Friday, December 17, 2010

My Teacher is a Dinosaur reviews

School Library Journal has this to say about My Teacher is a Dinosaur and Other Prehistoric Poems, Jokes, Riddles, & Amazing Facts:

Gr 2-5–Organized chronologically, this collection zips through prehistoric times, starting about 4.5 billion years ago when “a new planet was formed.” Each page hits the highlights of a period, focusing primarily on living things. “Let’s go to the Cretaceous/ inside a time machine,/ the creatures are voracious, /excitable and mean.” The digitally drawn and painted illustrations are all captioned and include pronunciations. Varied fonts help to keep the busy pages organized so that the poetry is distinguishable from riddles, etc. An excellent time line helps put everything into perspective. An introductory note reminds readers that the dates are estimates and facts are subject to change with new discoveries. Overall the tantalizing facts and pictures in this book will stimulate readers’ curiosity.–Julie Roach, Cambridge Public Library, MA

And here is the review from Booklist: 
Gr 3-5–This colorfully illustrated book takes readers on a tour through prehistoric times. Combining poems, jokes, and riddles with tidbits of information, it opens with the formation of the earth 4.5 billion years ago; traces the arrival of various plants and animals; and concludes 150,000 years ago, when the fossil record shows that modern humans as well as woolly mammoths, mastodons, and giant ground sloths walked the earth. The verse forms vary from one double-page spread to the next, with plenty of limericks and rhymed couplets. The riddles include such child-pleasers as “Q. Why didn’t the mammoth work in the school cafeteria? A. The hairnets weren’t big enough!” Readers initially drawn to the pictures of strange creatures or the jokes may find themselves reading the captions and poems as well. Teeming with digital drawings and paintings of creatures great and small, the pages are a bit busy, but lively. Useful for its inclusion of prehistoric life before the dinosaurs, this makes a good addition to many collections.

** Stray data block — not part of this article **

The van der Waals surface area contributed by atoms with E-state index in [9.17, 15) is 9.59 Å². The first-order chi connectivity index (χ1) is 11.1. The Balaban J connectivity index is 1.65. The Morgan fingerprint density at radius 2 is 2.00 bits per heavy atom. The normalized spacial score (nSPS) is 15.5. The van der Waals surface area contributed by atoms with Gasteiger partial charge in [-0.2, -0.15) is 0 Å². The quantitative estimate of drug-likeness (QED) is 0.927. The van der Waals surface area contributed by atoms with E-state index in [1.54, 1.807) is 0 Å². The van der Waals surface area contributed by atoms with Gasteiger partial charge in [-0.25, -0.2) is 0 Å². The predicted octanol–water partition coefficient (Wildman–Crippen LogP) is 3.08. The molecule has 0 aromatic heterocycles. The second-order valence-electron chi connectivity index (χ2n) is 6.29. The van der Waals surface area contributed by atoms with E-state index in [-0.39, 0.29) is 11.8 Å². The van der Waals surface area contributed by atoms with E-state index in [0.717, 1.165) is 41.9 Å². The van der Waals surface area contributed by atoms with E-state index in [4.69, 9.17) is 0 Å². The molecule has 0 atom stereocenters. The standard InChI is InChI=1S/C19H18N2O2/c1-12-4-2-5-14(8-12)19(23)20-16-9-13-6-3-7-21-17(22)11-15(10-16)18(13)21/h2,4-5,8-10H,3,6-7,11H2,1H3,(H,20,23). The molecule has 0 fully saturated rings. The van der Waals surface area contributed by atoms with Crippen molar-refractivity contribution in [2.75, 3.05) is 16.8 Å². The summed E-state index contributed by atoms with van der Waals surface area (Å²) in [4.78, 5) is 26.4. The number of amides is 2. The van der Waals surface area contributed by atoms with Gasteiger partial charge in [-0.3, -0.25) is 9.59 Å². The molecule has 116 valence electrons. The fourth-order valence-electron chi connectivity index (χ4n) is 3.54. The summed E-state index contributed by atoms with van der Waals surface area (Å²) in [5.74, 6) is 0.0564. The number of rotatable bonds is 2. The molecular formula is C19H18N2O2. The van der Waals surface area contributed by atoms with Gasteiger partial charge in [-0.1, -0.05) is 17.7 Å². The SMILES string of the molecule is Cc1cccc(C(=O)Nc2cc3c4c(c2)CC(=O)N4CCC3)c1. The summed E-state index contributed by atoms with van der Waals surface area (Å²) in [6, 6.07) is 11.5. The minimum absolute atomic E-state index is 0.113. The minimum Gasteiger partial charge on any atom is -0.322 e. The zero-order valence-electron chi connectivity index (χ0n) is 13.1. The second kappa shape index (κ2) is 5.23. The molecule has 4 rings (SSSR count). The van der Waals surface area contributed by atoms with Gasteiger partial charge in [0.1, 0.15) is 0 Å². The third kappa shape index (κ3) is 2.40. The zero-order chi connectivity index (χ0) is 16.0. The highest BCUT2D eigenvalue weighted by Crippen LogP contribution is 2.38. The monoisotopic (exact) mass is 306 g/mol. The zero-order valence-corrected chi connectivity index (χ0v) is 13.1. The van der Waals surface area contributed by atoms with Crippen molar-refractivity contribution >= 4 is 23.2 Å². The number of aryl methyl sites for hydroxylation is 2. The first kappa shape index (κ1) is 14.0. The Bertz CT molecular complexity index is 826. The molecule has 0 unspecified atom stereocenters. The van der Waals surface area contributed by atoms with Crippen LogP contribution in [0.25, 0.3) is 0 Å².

November 1, 2010

And from Kirkus:
Gr 3-5—What do you get when you combine punny jokes and riddles with diamond poems and rhyming verse? When it’s from Leedy, you get a whole lot of learning (just don’t tell the kids). Her latest introduces readers to the history of the Earth and its plants and animals. Children will have no problem following the succession of life through the pages, from the beginnings of the Earth, with bacteria making oxygen and life in the sea, to the early insects, first forests and dinosaurs that covered the land. Each spread presents one topic with a poem conveying the primary information; surrounding that poem are goofy riddles, factlets and question-limericks that expand on it. The pages are unapologetically jam-packed with information, but they never overwhelm. Lots of smaller pictures make up each spread, creating a visual flow for the facts (there is a disclaimer about habitats and exact time periods). Backmatter shows a timeline from Earth’s formation to the present day. Prehistoric time was never this much fun.
August 15, 2010

Receiving such positive reviews from these three important publications is not easy, so yay! Previous posts about this title can be found here.

Thursday, December 2, 2010

Handy list #2: my science books

These are my books in print that have a science theme. The titles are linked to each book’s page on my web site:
When a group of robots travel though our solar system, they stop at an intriguing spot: Earth! After wondering why the planet isn’t called Ocean, they locate the poles and equator, then visit on each continent to see what is located thereabouts.
A feline waiter shows hungry diners what their options are by exploring all the sections of the updated USDA Food Pyramid. Vivid illustrations show the grains, veggies, fruits, nuts, and proteins that make up a varied, healthy diet. A spread about exercise in this revised edition encourages kids to get moving in their favorite ways.
What can the residents of Beaston do about having too much trash? After visiting the landfill, they reduce their trash in various ways such as buying less stuff, fixing things, and recycling.
Messages from Mars (coauthored by Andrew Schuerger)
A hundred years in the future, a group of lucky students travel to Mars to see the largest volcano in the solar system, visit historic landing sites, fly through vast canyons, walk around huge craters, and much more.
Starting 4.5 billion years ago, readers are taken on a whirlwind tour to see early cyanobacteria, invertebrates, fish, amphibians, reptiles, dinosaurs, mammals, and birds. The highlights of life on Earth are described with verses, cinquains, limericks, jokes, and fascinating facts.
A robot named Dr. Quasar takes students from Mercury to the Moon to Pluto (now designated a “dwarf planet”). Each student sends home postcards in his or her own unique writing style to tell family and friends about the amazing adventure.

Erg is a bolt of lightning that explains the good and bad news about various forms of energy from fossil fuels to wind, solar, and geothermal.

That’s all for now folks, so happy reading!
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